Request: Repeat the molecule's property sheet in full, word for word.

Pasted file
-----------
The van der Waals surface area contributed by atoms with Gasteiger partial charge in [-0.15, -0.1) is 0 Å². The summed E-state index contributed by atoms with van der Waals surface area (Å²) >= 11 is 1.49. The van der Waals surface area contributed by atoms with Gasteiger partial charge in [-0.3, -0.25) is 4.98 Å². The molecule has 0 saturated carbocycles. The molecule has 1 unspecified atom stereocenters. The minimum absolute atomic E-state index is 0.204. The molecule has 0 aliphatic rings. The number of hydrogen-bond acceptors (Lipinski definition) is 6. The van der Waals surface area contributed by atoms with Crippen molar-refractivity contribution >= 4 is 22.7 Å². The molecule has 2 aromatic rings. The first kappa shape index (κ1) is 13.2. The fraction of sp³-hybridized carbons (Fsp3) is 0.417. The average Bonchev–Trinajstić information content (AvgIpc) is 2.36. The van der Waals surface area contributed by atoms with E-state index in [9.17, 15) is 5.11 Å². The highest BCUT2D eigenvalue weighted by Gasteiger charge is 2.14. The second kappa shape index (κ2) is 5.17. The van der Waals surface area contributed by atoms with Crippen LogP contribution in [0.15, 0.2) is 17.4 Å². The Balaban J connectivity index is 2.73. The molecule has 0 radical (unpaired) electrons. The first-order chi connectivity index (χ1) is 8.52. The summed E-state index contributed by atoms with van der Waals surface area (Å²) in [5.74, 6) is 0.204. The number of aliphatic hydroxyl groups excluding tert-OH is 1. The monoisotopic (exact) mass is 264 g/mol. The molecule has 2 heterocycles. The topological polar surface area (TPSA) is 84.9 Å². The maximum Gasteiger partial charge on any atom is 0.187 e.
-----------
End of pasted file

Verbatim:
The van der Waals surface area contributed by atoms with Gasteiger partial charge in [-0.15, -0.1) is 0 Å². The summed E-state index contributed by atoms with van der Waals surface area (Å²) >= 11 is 1.49. The van der Waals surface area contributed by atoms with Gasteiger partial charge in [-0.3, -0.25) is 4.98 Å². The molecule has 0 saturated carbocycles. The molecule has 1 unspecified atom stereocenters. The minimum absolute atomic E-state index is 0.204. The molecule has 0 aliphatic rings. The number of hydrogen-bond acceptors (Lipinski definition) is 6. The van der Waals surface area contributed by atoms with Crippen molar-refractivity contribution >= 4 is 22.7 Å². The molecule has 2 aromatic rings. The first kappa shape index (κ1) is 13.2. The fraction of sp³-hybridized carbons (Fsp3) is 0.417. The average Bonchev–Trinajstić information content (AvgIpc) is 2.36. The van der Waals surface area contributed by atoms with E-state index in [9.17, 15) is 5.11 Å². The highest BCUT2D eigenvalue weighted by Gasteiger charge is 2.14. The second kappa shape index (κ2) is 5.17. The van der Waals surface area contributed by atoms with Crippen LogP contribution in [0.15, 0.2) is 17.4 Å². The Balaban J connectivity index is 2.73. The molecule has 0 radical (unpaired) electrons. The first-order chi connectivity index (χ1) is 8.52. The summed E-state index contributed by atoms with van der Waals surface area (Å²) in [5.74, 6) is 0.204. The number of aliphatic hydroxyl groups excluding tert-OH is 1. The monoisotopic (exact) mass is 264 g/mol. The molecule has 2 heterocycles. The topological polar surface area (TPSA) is 84.9 Å². The maximum Gasteiger partial charge on any atom is 0.187 e.